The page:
"I know that humans will colonize the solar system and one day go beyond." Mike Griffin, NASA Administrator.
The National Space Society wants you to design your best space settlement - a place in space for you, your friends, and family to live, play and work. If design isn't your thing, then write a story, draw a picture, invent a weightless sport, or come up with something entirely new about life in space. Then send your creation to NASA Ames Research Center by March 31st. Make it good though, you'll be competing with hundreds of like-minded space enthusiasts in the 13th annual NASA Ames Space Settlement design contest for 6-12th grade students. See http://www.nas.nasa.gov/About/Education/SpaceSettlement/Contest/ for contest details and http://www.nas.nasa.gov/About/Education/SpaceSettlement/ for all the research materials you need to design your very own home in space.
What if you have too much homework to take the time to design a space colony right now? Maybe your teacher will integrate the contest into their lesson plan. Many teachers have. Space settlement design is a terrific motivator, and winning prizes from NASA looks very good for the school and the teacher. You don't need to have school support to enter, but the contest is very teacher friendly. Many teachers have integrated the contest into the curriculum and their students come back year after year. NASA provides materials to help educators use the contest in the classroom at http://www.nas.nasa.gov/About/Education/SpaceSettlement/teacher.
Most, but not all, entries are space settlement designs. Design questions include: How big is your colony? What shape? How many people? How is the water recycled? How is the food grown? What products does the colony export? What do people do for fun? Is there a place for weightless sports? What do the houses look like? How does the government work? Is there something special about the social system? How is the colony built? How is it maintained? The questions are endless, but you don't need to answer them all. Choose the questions that interest you the most. That's the key to a good contest entry - do what you like and do it well.
Thus, the contest isn't limited to engineering. Many entries are artwork, some of which can be found on the NASA web site: http://www.nas.nasa.gov/About/Education/SpaceSettlement/Contest/Results/99/art/ . Prizes have been won by short stories about life in space as well. If sports is your thing, how about inventing a sport that works well in weightlessness? Or perhaps write a paper on how traditional sports are changed when played in a rotating orbital space colony? There was one contestant that created an ad campaign to attract colonists to a new settlement. Life in space touches every aspect of life on Earth. Let your imagination be your guide.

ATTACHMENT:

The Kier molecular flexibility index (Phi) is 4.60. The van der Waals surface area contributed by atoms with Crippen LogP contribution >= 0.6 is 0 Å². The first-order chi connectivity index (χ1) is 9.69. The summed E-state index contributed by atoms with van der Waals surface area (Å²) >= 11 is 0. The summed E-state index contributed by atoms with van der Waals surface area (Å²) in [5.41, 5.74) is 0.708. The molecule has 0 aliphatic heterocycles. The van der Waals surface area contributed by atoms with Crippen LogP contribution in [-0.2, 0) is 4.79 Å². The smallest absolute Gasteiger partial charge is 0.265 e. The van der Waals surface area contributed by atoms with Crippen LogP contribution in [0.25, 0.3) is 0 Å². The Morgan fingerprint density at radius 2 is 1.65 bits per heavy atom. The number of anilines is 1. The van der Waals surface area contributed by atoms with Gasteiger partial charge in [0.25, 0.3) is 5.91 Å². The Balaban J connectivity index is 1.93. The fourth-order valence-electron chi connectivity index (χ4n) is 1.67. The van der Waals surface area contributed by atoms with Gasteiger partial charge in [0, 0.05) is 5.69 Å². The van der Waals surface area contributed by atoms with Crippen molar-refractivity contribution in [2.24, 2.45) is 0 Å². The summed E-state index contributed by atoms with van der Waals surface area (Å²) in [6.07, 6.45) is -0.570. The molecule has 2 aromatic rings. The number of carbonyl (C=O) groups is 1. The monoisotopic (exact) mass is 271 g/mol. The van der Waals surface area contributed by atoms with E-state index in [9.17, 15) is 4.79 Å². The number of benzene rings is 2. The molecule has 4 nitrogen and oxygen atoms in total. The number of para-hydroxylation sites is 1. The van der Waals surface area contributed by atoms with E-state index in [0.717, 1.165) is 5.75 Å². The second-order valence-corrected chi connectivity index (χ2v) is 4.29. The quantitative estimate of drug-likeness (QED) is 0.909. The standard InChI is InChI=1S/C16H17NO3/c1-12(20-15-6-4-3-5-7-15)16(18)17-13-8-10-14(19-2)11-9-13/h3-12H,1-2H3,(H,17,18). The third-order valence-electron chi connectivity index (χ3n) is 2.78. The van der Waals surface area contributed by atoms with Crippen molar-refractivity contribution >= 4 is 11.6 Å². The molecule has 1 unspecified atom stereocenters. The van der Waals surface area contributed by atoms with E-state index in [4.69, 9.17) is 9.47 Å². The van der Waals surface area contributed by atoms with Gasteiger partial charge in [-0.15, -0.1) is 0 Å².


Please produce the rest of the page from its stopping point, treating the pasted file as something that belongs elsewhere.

Whatever your entry, remember that we are talking about space settlements, not space stations. A space station is a place to work. A space settlement is a place to live, to raise a family, to spend your whole life (except for vacations to Earth, the Moon, and orbital settlements!). Someday our solar system will be filled with thousands of giant orbiting space settlements, as well as colonies on the Moon, Mars and other bodies. Every colony will be a little, or very, different from every other one, depending on what the locals want. So be sure your space settlement is a place that you would like to live in. Make it nice. Make it great. Make it a place where all your friends and favorite family members will want to live too. You are in control! Do it right.
Entries are due by March 31st. Any 6-12th grader may enter solo or with a team. 6-9th graders are judged separately from 10-12th, and solo efforts, small teams, and large teams each have their own categories. This year there is a special Life Support category with special emphasis on radiation protection, so start thinking about how to keep your space city's residents alive with radiation shielding, clean air, water, and good food!
Designs, essays, stories, models, artwork or any other orbital space settlement materials may be entered. All participants receive a certificate, winners are invited to NASA Ames for a tour, and the Grand Prize winner will have their entry hosted on a NASA web site and an article published in Ad Astra. As if that's not enough, one entrant will be honored at ISDC 2006, the National Space Society's annual conference.
What are you waiting for? Get to work!
NOTE:The views of this article are the author's and do not reflect the policies of the National Space Society.
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